(Note: This is the eighth essay in a series on “Notable Women.” This essay was originally published in the Newport Daily News on January 15, 2022.)
In an American culture increasingly driven by “The Self”, Mother Teresa’s unrelenting selflessness offers us an alternative model for living our lives.
Mother Teresa was born Anjezë Gonxhe Bojaxhiu in 1910 in the city of Skopje, then a part of the Ottoman Empire and now the capital of North Macedonia.
As a young girl, she was fascinated by stories of Christian missionaries and by 12 felt a strong calling to the religious life. “It was then that I first knew I had ad vocation to the poor … in 1922. I wanted to be a missionary, I wanted to go out and give the life of Christ to the people in the missionary countries …. “…it was the will of God. It was His choice.”
At 18 she left home to join the Sisters of Loreto at Loreto Abbey in Ireland, an order of nuns which had education as its primary focus. There she learned English, the language the Loreto Sisters used in India.
She took her first vows as a nun in 1931, when she began her service in Bengal, India, and her solemn, final vows in 1937.
On September 10, 1946, while riding a train, she stated that she had a mystical encounter with Christ, described in “Mother Teresa, Come Be My Light: The Private Writings of the ‘Saint of Calcutta,’” edited by Brian Kolodiejchuk.
“[It] was a call within my vocation. It was a second calling. It was a vocation to give up even Loreto where I was happy and to go out in the streets to serve the poorest of the poor.” “I knew it was His will and that I had to follow Him.”
She always held this day to be the real beginning of the Missionaries of Charity. To the end of her life she maintained that the first purpose of the congregation she founded was “to satiate the thirst of Jesus Christ on the Cross for Love and Souls.”
It took four years of prayer, hard work, entreaty, and delay; however, the Catholic Church finally in 1950 agreed to the official formation of the congregation. On October 7, 1950, the Society of the Missionaries of Charity in the archdiocese of Calcutta was established.
The sisters who chose to join were required to take four Vows: Poverty, Chastity, Obedience, and devotion to the poor, to include the abandoned, the sick, the infirm, and the dying.
Two years later she opened her first hospice, eventually naming it Kalighat, the Home of the Pure Heart. The services offered were free to the poor, including medical care and the opportunity to die with dignity in accord with their respective faiths. Muslims were read the Quran, Hindus received water from the Ganges, and Catholics received the final sacrament, the Anointing of the Sick.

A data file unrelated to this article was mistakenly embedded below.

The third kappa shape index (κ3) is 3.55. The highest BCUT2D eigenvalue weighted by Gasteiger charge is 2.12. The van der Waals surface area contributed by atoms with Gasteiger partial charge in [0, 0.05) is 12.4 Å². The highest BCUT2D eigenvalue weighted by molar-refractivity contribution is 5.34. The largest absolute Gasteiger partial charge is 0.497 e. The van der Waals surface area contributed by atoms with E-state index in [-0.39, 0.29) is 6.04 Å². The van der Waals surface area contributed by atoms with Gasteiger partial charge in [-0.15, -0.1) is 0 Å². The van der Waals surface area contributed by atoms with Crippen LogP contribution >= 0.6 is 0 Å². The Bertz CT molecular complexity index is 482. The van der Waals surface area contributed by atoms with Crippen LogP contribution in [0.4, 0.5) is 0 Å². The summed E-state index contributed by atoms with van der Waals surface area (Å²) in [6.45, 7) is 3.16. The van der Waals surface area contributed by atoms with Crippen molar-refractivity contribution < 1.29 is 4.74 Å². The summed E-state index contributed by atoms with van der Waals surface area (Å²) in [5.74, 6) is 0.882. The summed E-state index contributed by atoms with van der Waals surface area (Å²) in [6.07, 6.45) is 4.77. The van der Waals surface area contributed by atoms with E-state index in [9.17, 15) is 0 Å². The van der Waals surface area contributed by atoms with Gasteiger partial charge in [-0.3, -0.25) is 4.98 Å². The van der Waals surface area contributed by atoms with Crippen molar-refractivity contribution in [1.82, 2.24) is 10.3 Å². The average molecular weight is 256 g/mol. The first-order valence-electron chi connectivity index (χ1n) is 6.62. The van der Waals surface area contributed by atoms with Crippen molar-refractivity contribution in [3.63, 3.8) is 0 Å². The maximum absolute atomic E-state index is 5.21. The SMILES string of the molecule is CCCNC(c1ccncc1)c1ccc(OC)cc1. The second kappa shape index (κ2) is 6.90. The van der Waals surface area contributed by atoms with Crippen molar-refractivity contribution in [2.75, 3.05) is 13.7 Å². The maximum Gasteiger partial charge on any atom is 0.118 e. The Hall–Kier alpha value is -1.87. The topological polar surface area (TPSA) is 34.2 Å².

In 1958, she opened a hospice for lepers, calling it Shanti Nagar (City of Peace) and also clinics for them throughout Calcutta. She also established homes for orphans and homeless children.
By the 1960s, she was able to open hospices, orphanages, and leper houses throughout India.
In 1965, the congregation opened its first house abroad in Venezuela. More houses followed in 1968 in Italy, Tanzania, and Austria.
In the 1970s, the congregation expanded operations to the United States and dozens of other countries in Asia, Africa, and Europe.
Ironically, while heading such a far flung, spiritual congregation, she was burdened with an interior, spiritual darkness, revealed only to a handful of her spiritual advisors. She spoke to this darkness and emptiness in her letters, beginning in 1953.
“Please pray specially for me … for there is such terrible darkness within me, as if everything was dead. It has been like this more or less from the time I started ‘the work’”.
In 1964, she wrote: “In my soul, I can’t tell you how dark it is, how painful, how terrible. My feelings are so treacherous.”
In 1977, she wrote: “As for me, the silence and the emptiness is so great that I look and do not see, listen and do not hear. The tongue moves but does not speak.”
Brian Kolodiejchuk describes her spiritual journey in accepting the pain and darkness, even coming “to love it.” “Mother Teresa had reached a point in her life when she no longer ventured to penetrate or question the mystery of her unremitting darkness. She accepted it, as she did everything else that God willed or at least permitted, ‘with a big smile.’”
She received numerous awards and honors during her lifetime, including the Nobel Peace Prize in 1979. In 1999, she headed Gallup’s List of Most Widely Admired People of the 20th Century. In 2016, the Catholic Church canonized her, making her a saint.
Her health declining in the 1980s, she still maintained a rigorous pace until her death on September 5, 1997.
By 2007, the Missionaries of Charity numbered some 5,000 sisters and 450 brothers, operating 600 missions, schools, and shelters in 120 countries. In 2020, it consisted of 5,167 religious sisters.
Fred Zilian (zilianblog.com; Twitter: @FredZilian) is a retired educator and a regular columnist.